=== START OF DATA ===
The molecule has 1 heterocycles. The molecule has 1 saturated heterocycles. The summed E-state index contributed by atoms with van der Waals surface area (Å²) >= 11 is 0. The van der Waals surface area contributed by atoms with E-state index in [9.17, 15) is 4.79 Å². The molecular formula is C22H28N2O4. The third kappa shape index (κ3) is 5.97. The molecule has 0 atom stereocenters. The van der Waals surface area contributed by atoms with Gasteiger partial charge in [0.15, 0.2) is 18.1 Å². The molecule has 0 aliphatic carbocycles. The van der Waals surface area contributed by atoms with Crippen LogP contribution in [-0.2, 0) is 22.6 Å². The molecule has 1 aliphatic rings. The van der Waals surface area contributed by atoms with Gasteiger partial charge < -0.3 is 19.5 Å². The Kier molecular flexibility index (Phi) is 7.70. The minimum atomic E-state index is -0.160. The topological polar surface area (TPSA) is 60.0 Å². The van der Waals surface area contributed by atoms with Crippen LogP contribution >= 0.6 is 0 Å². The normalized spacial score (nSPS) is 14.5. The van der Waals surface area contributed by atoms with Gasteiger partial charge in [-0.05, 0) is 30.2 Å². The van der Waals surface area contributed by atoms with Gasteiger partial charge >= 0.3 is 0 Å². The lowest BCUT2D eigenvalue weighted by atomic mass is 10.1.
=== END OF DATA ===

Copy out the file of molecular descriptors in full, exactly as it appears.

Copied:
The molecule has 1 heterocycles. The molecule has 1 saturated heterocycles. The summed E-state index contributed by atoms with van der Waals surface area (Å²) >= 11 is 0. The van der Waals surface area contributed by atoms with E-state index in [9.17, 15) is 4.79 Å². The molecular formula is C22H28N2O4. The third kappa shape index (κ3) is 5.97. The molecule has 0 atom stereocenters. The van der Waals surface area contributed by atoms with Gasteiger partial charge in [0.15, 0.2) is 18.1 Å². The molecule has 0 aliphatic carbocycles. The van der Waals surface area contributed by atoms with Crippen LogP contribution in [-0.2, 0) is 22.6 Å². The molecule has 1 aliphatic rings. The van der Waals surface area contributed by atoms with Gasteiger partial charge < -0.3 is 19.5 Å². The Kier molecular flexibility index (Phi) is 7.70. The minimum atomic E-state index is -0.160. The topological polar surface area (TPSA) is 60.0 Å². The van der Waals surface area contributed by atoms with Crippen LogP contribution >= 0.6 is 0 Å². The normalized spacial score (nSPS) is 14.5. The van der Waals surface area contributed by atoms with Gasteiger partial charge in [-0.05, 0) is 30.2 Å². The van der Waals surface area contributed by atoms with Gasteiger partial charge >= 0.3 is 0 Å². The lowest BCUT2D eigenvalue weighted by atomic mass is 10.1.